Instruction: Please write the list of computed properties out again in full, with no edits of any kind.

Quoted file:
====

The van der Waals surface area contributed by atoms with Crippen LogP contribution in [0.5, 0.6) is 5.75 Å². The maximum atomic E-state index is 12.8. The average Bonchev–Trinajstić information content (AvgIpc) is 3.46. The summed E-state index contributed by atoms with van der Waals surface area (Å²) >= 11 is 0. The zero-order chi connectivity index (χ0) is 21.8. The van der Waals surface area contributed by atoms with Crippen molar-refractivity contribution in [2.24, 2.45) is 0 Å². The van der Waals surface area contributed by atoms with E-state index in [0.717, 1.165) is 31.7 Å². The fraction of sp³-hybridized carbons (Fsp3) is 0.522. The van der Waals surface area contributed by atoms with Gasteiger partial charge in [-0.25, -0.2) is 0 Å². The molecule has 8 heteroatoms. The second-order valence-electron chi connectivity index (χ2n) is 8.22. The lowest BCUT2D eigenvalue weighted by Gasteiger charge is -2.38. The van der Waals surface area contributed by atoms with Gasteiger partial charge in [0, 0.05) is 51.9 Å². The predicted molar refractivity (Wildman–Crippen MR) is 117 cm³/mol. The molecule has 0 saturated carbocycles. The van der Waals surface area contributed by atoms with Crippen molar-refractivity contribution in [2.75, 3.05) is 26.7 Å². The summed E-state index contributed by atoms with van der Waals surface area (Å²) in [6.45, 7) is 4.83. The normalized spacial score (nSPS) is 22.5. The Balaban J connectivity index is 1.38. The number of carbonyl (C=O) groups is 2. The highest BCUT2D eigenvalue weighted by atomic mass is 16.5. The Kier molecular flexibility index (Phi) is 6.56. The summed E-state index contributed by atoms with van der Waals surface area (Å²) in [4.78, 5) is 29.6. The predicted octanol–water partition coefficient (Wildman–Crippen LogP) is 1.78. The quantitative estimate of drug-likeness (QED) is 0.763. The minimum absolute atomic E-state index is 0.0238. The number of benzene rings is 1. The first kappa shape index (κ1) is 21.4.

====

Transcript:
The van der Waals surface area contributed by atoms with Crippen LogP contribution in [0.5, 0.6) is 5.75 Å². The maximum atomic E-state index is 12.8. The average Bonchev–Trinajstić information content (AvgIpc) is 3.46. The summed E-state index contributed by atoms with van der Waals surface area (Å²) >= 11 is 0. The zero-order chi connectivity index (χ0) is 21.8. The van der Waals surface area contributed by atoms with Crippen molar-refractivity contribution in [2.24, 2.45) is 0 Å². The van der Waals surface area contributed by atoms with E-state index in [0.717, 1.165) is 31.7 Å². The fraction of sp³-hybridized carbons (Fsp3) is 0.522. The van der Waals surface area contributed by atoms with Gasteiger partial charge in [-0.25, -0.2) is 0 Å². The molecule has 8 heteroatoms. The second-order valence-electron chi connectivity index (χ2n) is 8.22. The lowest BCUT2D eigenvalue weighted by Gasteiger charge is -2.38. The van der Waals surface area contributed by atoms with Gasteiger partial charge in [0, 0.05) is 51.9 Å². The predicted molar refractivity (Wildman–Crippen MR) is 117 cm³/mol. The molecule has 0 saturated carbocycles. The van der Waals surface area contributed by atoms with Crippen molar-refractivity contribution in [2.75, 3.05) is 26.7 Å². The summed E-state index contributed by atoms with van der Waals surface area (Å²) in [6.45, 7) is 4.83. The normalized spacial score (nSPS) is 22.5. The Balaban J connectivity index is 1.38. The number of carbonyl (C=O) groups is 2. The highest BCUT2D eigenvalue weighted by atomic mass is 16.5. The Kier molecular flexibility index (Phi) is 6.56. The summed E-state index contributed by atoms with van der Waals surface area (Å²) in [4.78, 5) is 29.6. The predicted octanol–water partition coefficient (Wildman–Crippen LogP) is 1.78. The quantitative estimate of drug-likeness (QED) is 0.763. The minimum absolute atomic E-state index is 0.0238. The number of benzene rings is 1. The first kappa shape index (κ1) is 21.4.